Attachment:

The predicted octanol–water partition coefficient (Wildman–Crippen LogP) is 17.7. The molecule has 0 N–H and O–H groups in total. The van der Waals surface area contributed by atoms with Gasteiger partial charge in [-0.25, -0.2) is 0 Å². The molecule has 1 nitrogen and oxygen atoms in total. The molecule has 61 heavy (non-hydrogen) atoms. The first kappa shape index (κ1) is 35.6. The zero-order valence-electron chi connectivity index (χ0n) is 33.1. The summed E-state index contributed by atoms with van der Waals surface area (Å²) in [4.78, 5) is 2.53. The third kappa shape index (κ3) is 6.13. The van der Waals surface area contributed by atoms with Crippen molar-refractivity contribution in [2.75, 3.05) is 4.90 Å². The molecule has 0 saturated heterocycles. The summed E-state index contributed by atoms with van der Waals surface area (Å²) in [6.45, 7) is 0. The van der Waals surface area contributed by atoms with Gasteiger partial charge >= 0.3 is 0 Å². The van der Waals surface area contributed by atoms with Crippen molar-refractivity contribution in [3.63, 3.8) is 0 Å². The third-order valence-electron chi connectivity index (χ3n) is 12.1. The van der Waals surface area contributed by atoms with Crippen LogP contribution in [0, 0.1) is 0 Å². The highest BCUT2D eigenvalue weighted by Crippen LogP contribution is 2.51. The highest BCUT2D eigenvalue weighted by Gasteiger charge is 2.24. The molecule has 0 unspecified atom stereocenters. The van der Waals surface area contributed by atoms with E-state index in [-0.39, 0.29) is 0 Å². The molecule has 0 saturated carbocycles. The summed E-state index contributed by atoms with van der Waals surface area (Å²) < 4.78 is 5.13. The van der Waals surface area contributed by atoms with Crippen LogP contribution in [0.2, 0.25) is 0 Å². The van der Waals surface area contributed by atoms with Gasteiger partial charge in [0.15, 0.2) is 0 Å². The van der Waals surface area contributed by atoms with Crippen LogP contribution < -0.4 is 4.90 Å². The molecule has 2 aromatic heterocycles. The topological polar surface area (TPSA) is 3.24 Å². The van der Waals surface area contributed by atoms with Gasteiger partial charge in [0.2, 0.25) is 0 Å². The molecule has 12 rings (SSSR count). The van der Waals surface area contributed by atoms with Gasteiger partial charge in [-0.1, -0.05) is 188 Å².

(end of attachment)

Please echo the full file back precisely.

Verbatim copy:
The predicted octanol–water partition coefficient (Wildman–Crippen LogP) is 17.7. The molecule has 0 N–H and O–H groups in total. The van der Waals surface area contributed by atoms with Gasteiger partial charge in [-0.25, -0.2) is 0 Å². The molecule has 1 nitrogen and oxygen atoms in total. The molecule has 61 heavy (non-hydrogen) atoms. The first kappa shape index (κ1) is 35.6. The zero-order valence-electron chi connectivity index (χ0n) is 33.1. The summed E-state index contributed by atoms with van der Waals surface area (Å²) in [4.78, 5) is 2.53. The third kappa shape index (κ3) is 6.13. The van der Waals surface area contributed by atoms with Crippen molar-refractivity contribution in [2.75, 3.05) is 4.90 Å². The molecule has 0 saturated heterocycles. The summed E-state index contributed by atoms with van der Waals surface area (Å²) in [6.45, 7) is 0. The van der Waals surface area contributed by atoms with Gasteiger partial charge >= 0.3 is 0 Å². The van der Waals surface area contributed by atoms with Crippen molar-refractivity contribution in [3.63, 3.8) is 0 Å². The third-order valence-electron chi connectivity index (χ3n) is 12.1. The van der Waals surface area contributed by atoms with Crippen LogP contribution in [0, 0.1) is 0 Å². The highest BCUT2D eigenvalue weighted by Crippen LogP contribution is 2.51. The highest BCUT2D eigenvalue weighted by Gasteiger charge is 2.24. The molecule has 0 unspecified atom stereocenters. The van der Waals surface area contributed by atoms with E-state index in [-0.39, 0.29) is 0 Å². The molecule has 0 saturated carbocycles. The summed E-state index contributed by atoms with van der Waals surface area (Å²) < 4.78 is 5.13. The van der Waals surface area contributed by atoms with Crippen LogP contribution in [0.2, 0.25) is 0 Å². The van der Waals surface area contributed by atoms with Gasteiger partial charge in [0.15, 0.2) is 0 Å². The van der Waals surface area contributed by atoms with Crippen LogP contribution < -0.4 is 4.90 Å². The molecule has 2 aromatic heterocycles. The topological polar surface area (TPSA) is 3.24 Å². The van der Waals surface area contributed by atoms with Gasteiger partial charge in [0.2, 0.25) is 0 Å². The molecule has 12 rings (SSSR count). The van der Waals surface area contributed by atoms with Gasteiger partial charge in [-0.1, -0.05) is 188 Å².